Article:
Saturday, 13 October 2007

Onwards with Kasahara's Origami Omnibus!

After the baptism-of-fire of Ted Norminton's more advanced folding, I decided my next major project would be to work through another book by Kunihiko Kasahara. This time, it's his "Origami Omnibus", which has been recommended on many of the Origami websites I've scanned. The photos I've uploaded here are mostly from the first main section, which concerns masks of various kinds. One or two of the photos are a bit blurry, because I folded all the masks from 15cm paper, which meant some of the masks turned out very small. The masks are, in order: Celestial General, Gorilla, Kamui, Lion (Male) Mane, Monster from the Arabian Nights, and Tengu. Next come a couple of modular figures (my first foray into this area, which looks fascinating, and will appeal to my mathematical tendencies): Jumbo Unit Spinning Top (2 views) and Multiunit Decorative Sphere. Finally, there's a photo of the very first model in Tomoko Fuse's classic "Unit Origami" book. When I eventually finish with "Origami Omnibus", Fuse's book will be my next project, but I couldn't resist trying just one model from her book, so the last photo in this set is her Cube - Small Square-Pattern Belt Unit. Hope you enjoy some of them.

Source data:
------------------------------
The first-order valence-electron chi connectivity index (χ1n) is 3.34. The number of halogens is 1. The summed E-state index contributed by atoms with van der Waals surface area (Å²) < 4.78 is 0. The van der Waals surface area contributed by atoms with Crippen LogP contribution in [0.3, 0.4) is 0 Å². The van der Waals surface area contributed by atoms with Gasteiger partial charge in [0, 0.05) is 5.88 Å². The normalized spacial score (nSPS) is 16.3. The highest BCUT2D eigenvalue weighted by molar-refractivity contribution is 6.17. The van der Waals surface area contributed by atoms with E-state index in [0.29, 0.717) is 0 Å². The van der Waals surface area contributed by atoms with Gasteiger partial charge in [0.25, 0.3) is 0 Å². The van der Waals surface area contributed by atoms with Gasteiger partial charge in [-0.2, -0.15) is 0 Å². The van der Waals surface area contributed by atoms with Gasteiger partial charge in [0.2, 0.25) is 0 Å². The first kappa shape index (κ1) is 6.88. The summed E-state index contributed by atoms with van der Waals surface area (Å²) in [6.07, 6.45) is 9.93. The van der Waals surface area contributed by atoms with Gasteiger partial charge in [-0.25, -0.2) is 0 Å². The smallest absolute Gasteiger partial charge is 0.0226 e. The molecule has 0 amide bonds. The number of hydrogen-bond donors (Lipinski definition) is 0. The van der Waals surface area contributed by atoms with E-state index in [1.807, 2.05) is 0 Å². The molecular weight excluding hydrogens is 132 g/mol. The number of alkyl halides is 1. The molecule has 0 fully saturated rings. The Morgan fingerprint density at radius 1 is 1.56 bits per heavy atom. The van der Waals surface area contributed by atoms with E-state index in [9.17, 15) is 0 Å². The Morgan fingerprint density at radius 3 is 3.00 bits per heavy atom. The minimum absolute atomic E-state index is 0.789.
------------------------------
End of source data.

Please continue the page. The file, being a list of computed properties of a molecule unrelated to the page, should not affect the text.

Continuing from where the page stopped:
Finger-bustin' holiday fun with Ted Norminton!

For those idle moments during this year's annual holiday in Cornwall, I took along a pack of paper and the two booklets of folds by Ted Norminton from the British Origami Society. "Sink Or Swim" was tough enough, but "Petal Folds and More" made me feel as if my fingers were breaking and my brain melting. Still, I managed a half-reasonable stab at several of the figures, and Janet took the photographic evidence. I left the figures on the bookshelves at our holiday cottage for the next occupants to discover. Wonder if they realised the toil and torment that went into them?

One recurring problem I had with Ted's creations was the whole area of sinks.It gradually dawned on me that I'd not really grasped the distinction between open sinks and closed sinks - let alone such niceties as half-closed sinks, and closed/open unsinks. Time and again, the next step in a diagram would show the figure-in-progress with four pouch-like pockets arranged radially, whereas I had eight separate vanes flapping about. After the holiday, I did some serious Googling on the subject of sinks, and spent several evenings just practising putting closed and open sinks into a waterbomb base until I started to understand the distinction from a geometric point of view, as well as from a practical point of view. I was horrified to learn that a closed sink often inevitably involves making quite a mess of part of the model, and then tidying it up. I'd been thinking of Origami as always very neat and precise, but obviously I need to learn to be unafraid to allow things to get messy sometimes.